A novel set in the city of Leeds, THE COMMUNION OF SAINTS is novel about innocence, vengeance, and the power of good and evil. It is the third crime thriller in the John Ray / LS9 series.

I read and enjoyed the first book in this series several years ago, and I liked this one quite a bit, too. The plot has some nice twists, and John Ray is a flawed but sympathetic protagonist. The best thing, though, is John Barlow's writing, which is really smooth and skillful. An excellent British thriller and well worth reading.

Sunday, January 22, 2017

The Fire of Asshurbanipal - Robert E. Howard

It's traditional for fans of Robert E. Howard's work to read something by him on his birthday. This year I picked one of his stories that I hadn't read in a good number of years, "The Fire of Asshurbanipal". What a wonderful yarn it is, too. You've got a lost city in the desert, ancient and abandoned and sinister. You've got a skeleton sitting on a throne clutching an enormous red gem supposedly forged from the fires of Hell itself. You've got two brave adventurers, American Steve Clarney (I'll bet he's a Texan, although the story doesn't say so) and his Afghan sidekick Yar Ali, who are after the gem and pursued by a gang of Bedouin outlaws who want revenge. Oh, and did I mention that the gem is supposed to be cursed? And that this story is connected to the infamous Cthulu Mythos? Throw in one of my all-time favorite pulp covers, the work of J. Allen St. John, and you've got an excellent way to spend the evening and pay tribute to the great Robert E. Howard.

Bob's Birthday

Today is the 111th anniversary of Robert E. Howard's birth in Peaster, Texas, about twenty miles as the crow flies from where I'm sitting. CONAN THE USURPER, bought brand-new in 1967 at Barber's Bookstore in downtown Fort Worth, was my introduction to his work. I know now that there's 'way too much de Campian meddling in this book, but I wasn't aware of that then, and anyway, I was 14 years old and look at that great Frazetta cover! Look at that giant snake and all those cool monsters and skeletons in the background! What more does a 14-year-old boy need on a paperback cover? (Well, maybe a scantily clad McGinnis babe, but that's a different post.) Anyway, happy birthday, Bob, and thanks for all the great reading over the years.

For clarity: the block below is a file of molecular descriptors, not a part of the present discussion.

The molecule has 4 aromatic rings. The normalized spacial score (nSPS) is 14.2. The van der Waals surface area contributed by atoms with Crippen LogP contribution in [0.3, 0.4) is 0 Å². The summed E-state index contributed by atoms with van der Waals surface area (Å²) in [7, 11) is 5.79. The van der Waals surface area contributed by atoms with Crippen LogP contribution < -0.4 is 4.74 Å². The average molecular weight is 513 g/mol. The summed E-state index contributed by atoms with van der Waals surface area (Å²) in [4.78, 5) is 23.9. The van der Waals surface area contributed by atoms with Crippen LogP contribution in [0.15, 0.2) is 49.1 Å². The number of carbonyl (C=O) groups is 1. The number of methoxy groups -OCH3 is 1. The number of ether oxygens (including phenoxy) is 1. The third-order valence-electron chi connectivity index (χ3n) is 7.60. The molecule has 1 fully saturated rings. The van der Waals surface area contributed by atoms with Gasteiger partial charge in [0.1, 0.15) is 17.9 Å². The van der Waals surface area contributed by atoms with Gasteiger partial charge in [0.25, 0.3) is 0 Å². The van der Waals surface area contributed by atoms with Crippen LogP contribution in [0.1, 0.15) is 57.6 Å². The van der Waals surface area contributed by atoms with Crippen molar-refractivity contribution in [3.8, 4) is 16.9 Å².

Sunday Morning Bonus Pulp: Short Stories, October 25, 1935

Another good-looking issue of SHORT STORIES with a fine Mountie cover by Frank Spradling and stories by the all-star line-up of H. Bedford-Jones, Clarence E. Mulford, Harry Sinclair Drago, L. Patrick Greene, Hapsburg Liebe, S. Omar Barker, and Richard Howells Watkins. SHORT STORIES was always a high quality pulp.

Saturday, January 21, 2017

Attention Span

I don't seem to have the attention span to read anything longer than a novella these days. I have some Forgotten Books posts about novels already scheduled, but other than that there may be a lot of posts about anthologies, collections, and pulp "novels" that are actually closer to novellas. I'd already just about given up on reading anything longer than 400 pages, although I'd manage one now and then. Now even a book that's 60-70,000 words seems like too much to tackle. I read on one for a couple of days and get burned out. I've been through stretches like this before, don't know what causes them or how to break out of one, but this time it seems to be settled in for good. At least I'm still reading and I have plenty of shorter stuff on hand. Does this happen to anybody else?